Native American Youth at Higher Risk for Suicide
Suicide rates among Native American youth are alarming. It seems as though these deaths often occur in clusters or groups. Now, advocates and officials throughout North America are trying to figure out why – what’s the trigger and what can we do to stop this from happening? It takes a village to raise a child, but it can also take an entire community to save one.
High Rates of Suicide in Aboriginal Canadian Youth
Sixteen youth deaths in 18 months within the community of Pikangikum in Northern Canada prompted an inquiry, resulting in a Chief Coroner’s Death Review that cited some heart-breaking and unsettling case studies.
Sixteen-year-old Janice committed suicide after binge drinking and sniffing gasoline, continuing her self-abuse even after repeatedly being picked up by police for public intoxication in the years prior to her death.
Vanessa,14, hung herself. She wasn’t a “sniffer,” inhaling toxic glue vapors, solvents or gasoline fumes to get herself high, but she did abuse alcohol. She phoned a friend and also left a message on her internet page that she was going to “do something” to herself, but her friend couldn’t contact her in time.
John, 12, hung himself from a poplar tree outside his grandmother’s house just after visiting his mom’s grave. She was a chronic alcoholic who had hung herself when he was only 11 years old. John was afraid of his hallucinations about his mother and the devil, and was still sniffing while authorities tried to find him a treatment facility.
Margaret was 18 years old and sniffing solvents when her brother saw a rope in her pocket. He was alarmed and called the police, but she ran away. When they found her the next day, she was hanging from a tree near her parents’ home. She suffered from auditory hallucinations that may have been exacerbated by solvent abuse.
Why are Aboriginal Canadian Youth turning to suicide?
All these children had been abused, either sexually or physically, before their suicide as reported by the coroners’ reports. All had alcoholic parents and had been detained by authorities before they took their lives, and all had suffered from abandonment because of their parents’ own problems.
None of these children received counseling or treatment, even though all were high-risk. Most suffered from some degree of mental illness. All found the emotional attachment they craved within their community’s sub-culture of sniffers and substance abusers, since they didn’t receive the support they needed at home.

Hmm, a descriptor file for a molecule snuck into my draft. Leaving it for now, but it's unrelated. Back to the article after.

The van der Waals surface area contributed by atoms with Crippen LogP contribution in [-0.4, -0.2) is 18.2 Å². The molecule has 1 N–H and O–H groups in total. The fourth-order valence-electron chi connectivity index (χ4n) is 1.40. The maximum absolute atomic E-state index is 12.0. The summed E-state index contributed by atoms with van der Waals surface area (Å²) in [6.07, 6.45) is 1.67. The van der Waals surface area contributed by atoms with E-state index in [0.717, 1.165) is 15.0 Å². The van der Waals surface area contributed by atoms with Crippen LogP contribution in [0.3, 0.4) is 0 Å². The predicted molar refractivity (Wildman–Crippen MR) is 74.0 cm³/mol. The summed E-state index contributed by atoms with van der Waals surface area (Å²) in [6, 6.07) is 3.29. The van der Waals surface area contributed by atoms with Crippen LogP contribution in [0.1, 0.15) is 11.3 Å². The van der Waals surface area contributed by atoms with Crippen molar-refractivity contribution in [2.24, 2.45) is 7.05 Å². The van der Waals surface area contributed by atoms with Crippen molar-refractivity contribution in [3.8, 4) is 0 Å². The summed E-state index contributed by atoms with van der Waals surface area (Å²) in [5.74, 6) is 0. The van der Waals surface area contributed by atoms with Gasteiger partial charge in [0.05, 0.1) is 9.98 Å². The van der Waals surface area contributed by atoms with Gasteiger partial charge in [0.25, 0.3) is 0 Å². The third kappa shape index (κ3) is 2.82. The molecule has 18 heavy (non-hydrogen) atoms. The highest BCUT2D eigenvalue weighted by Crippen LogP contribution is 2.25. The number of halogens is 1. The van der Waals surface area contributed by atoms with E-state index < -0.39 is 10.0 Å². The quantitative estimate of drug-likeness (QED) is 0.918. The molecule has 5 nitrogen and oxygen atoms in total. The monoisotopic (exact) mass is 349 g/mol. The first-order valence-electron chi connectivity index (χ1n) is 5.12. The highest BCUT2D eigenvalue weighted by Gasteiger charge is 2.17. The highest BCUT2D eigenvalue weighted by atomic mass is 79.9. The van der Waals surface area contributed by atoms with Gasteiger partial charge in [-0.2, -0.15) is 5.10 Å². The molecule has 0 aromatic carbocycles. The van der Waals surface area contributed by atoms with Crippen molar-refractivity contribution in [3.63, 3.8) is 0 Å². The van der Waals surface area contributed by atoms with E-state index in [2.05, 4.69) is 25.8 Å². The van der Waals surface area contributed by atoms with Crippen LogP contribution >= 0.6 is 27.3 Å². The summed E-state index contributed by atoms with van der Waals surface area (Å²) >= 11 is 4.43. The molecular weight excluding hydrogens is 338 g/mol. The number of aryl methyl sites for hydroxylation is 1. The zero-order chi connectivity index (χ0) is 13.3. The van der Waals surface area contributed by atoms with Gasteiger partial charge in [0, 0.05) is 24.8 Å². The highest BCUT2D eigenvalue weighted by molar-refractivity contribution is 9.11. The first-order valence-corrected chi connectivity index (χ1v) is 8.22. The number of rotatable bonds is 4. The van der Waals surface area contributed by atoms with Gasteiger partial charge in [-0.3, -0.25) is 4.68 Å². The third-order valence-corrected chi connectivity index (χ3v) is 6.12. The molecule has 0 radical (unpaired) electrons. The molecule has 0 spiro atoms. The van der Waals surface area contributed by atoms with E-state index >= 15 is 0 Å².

There was no safe place for these kids to gather and have innocent fun in their communities, they turned away from the school system and had lost their cultural belief systems and traditions. In their loneliness and depression, they turned to substance abuse. One of the most startling discoveries of the Chief Coroner’s Death Review was that the 16 deaths seemed to take place in three “clusters” (groups of death within one month of each other). As the report stated, “Their lives were occupied by sniffing at night, sleeping during the day and truancy from school.” Despite these results, the government has taken no concrete steps toward finding ways to alleviate the situation.
Saving the Youth by Sharing Their Culture
Northern youth are attempting to reach their peers, connect communities and educate the general population by revitalizing the Cree language in a recent collaborative album. Kyle Napier, a member of the NWT Metis Nation shared that “Twenty years ago, there had been 75,000 reported Cree language speakers, but these days the number is around 50,000. And I am afraid that number is on a steep decline unless we take action, We live at the crux of indigenous language revitalization. This moment right now. Is when we need to come together with our elders and our youth and create these intergenerational projects.”
Other Cree youth are reaching out with music of their own, trying to bridge old and new and bring the language back to The People. Perhaps this is a way to bring back the native culture for children throughout the continent, and to celebrate their common experience and heritage. Communities are trying to rally to help their youth and combat their losses despite the lack of funding and help from government agencies. Social workers are desperately attempting to help at-risk youth and give them hope, trying to be a bridge between the youth, community and government to save this generation of lost children. If elders, youth, communities and the government can come together, then perhaps strides can be made in finding solutions for the statistics.
Youth Suicide in New Mexico